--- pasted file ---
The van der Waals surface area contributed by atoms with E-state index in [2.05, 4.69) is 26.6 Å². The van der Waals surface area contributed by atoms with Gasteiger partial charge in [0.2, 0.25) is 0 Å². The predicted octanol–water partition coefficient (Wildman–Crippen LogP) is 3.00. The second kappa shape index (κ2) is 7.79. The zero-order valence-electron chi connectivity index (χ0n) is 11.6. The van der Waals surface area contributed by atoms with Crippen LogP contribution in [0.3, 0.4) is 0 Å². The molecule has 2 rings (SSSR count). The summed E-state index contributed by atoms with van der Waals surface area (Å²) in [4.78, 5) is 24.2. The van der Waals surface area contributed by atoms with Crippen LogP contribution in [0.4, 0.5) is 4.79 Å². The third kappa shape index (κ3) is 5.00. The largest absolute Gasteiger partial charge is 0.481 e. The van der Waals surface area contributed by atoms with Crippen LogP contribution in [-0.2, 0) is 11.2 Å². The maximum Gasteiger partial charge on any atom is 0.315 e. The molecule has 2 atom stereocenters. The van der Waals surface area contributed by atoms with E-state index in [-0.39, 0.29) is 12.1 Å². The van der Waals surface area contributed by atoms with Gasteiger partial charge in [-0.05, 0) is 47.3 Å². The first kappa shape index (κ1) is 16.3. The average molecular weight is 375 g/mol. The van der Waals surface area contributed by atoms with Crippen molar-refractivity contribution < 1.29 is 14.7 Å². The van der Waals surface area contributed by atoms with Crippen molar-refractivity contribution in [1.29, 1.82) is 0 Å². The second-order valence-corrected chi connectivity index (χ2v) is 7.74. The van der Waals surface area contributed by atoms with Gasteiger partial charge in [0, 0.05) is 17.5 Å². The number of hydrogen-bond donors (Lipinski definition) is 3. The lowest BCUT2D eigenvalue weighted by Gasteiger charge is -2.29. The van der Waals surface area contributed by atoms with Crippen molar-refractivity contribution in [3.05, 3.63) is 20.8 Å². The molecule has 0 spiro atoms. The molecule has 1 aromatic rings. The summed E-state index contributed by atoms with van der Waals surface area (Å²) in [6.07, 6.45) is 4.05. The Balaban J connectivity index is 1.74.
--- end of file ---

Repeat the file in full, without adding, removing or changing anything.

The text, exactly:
The van der Waals surface area contributed by atoms with E-state index in [2.05, 4.69) is 26.6 Å². The van der Waals surface area contributed by atoms with Gasteiger partial charge in [0.2, 0.25) is 0 Å². The predicted octanol–water partition coefficient (Wildman–Crippen LogP) is 3.00. The second kappa shape index (κ2) is 7.79. The zero-order valence-electron chi connectivity index (χ0n) is 11.6. The van der Waals surface area contributed by atoms with Crippen LogP contribution in [0.3, 0.4) is 0 Å². The molecule has 2 rings (SSSR count). The summed E-state index contributed by atoms with van der Waals surface area (Å²) in [4.78, 5) is 24.2. The van der Waals surface area contributed by atoms with Crippen LogP contribution in [0.4, 0.5) is 4.79 Å². The third kappa shape index (κ3) is 5.00. The largest absolute Gasteiger partial charge is 0.481 e. The van der Waals surface area contributed by atoms with Crippen LogP contribution in [-0.2, 0) is 11.2 Å². The maximum Gasteiger partial charge on any atom is 0.315 e. The molecule has 2 atom stereocenters. The van der Waals surface area contributed by atoms with E-state index in [-0.39, 0.29) is 12.1 Å². The van der Waals surface area contributed by atoms with Gasteiger partial charge in [-0.05, 0) is 47.3 Å². The first kappa shape index (κ1) is 16.3. The average molecular weight is 375 g/mol. The van der Waals surface area contributed by atoms with Crippen molar-refractivity contribution < 1.29 is 14.7 Å². The van der Waals surface area contributed by atoms with Crippen molar-refractivity contribution in [1.29, 1.82) is 0 Å². The second-order valence-corrected chi connectivity index (χ2v) is 7.74. The van der Waals surface area contributed by atoms with Gasteiger partial charge in [0, 0.05) is 17.5 Å². The number of hydrogen-bond donors (Lipinski definition) is 3. The lowest BCUT2D eigenvalue weighted by Gasteiger charge is -2.29. The van der Waals surface area contributed by atoms with Crippen molar-refractivity contribution in [3.05, 3.63) is 20.8 Å². The molecule has 0 spiro atoms. The molecule has 1 aromatic rings. The summed E-state index contributed by atoms with van der Waals surface area (Å²) in [6.07, 6.45) is 4.05. The Balaban J connectivity index is 1.74.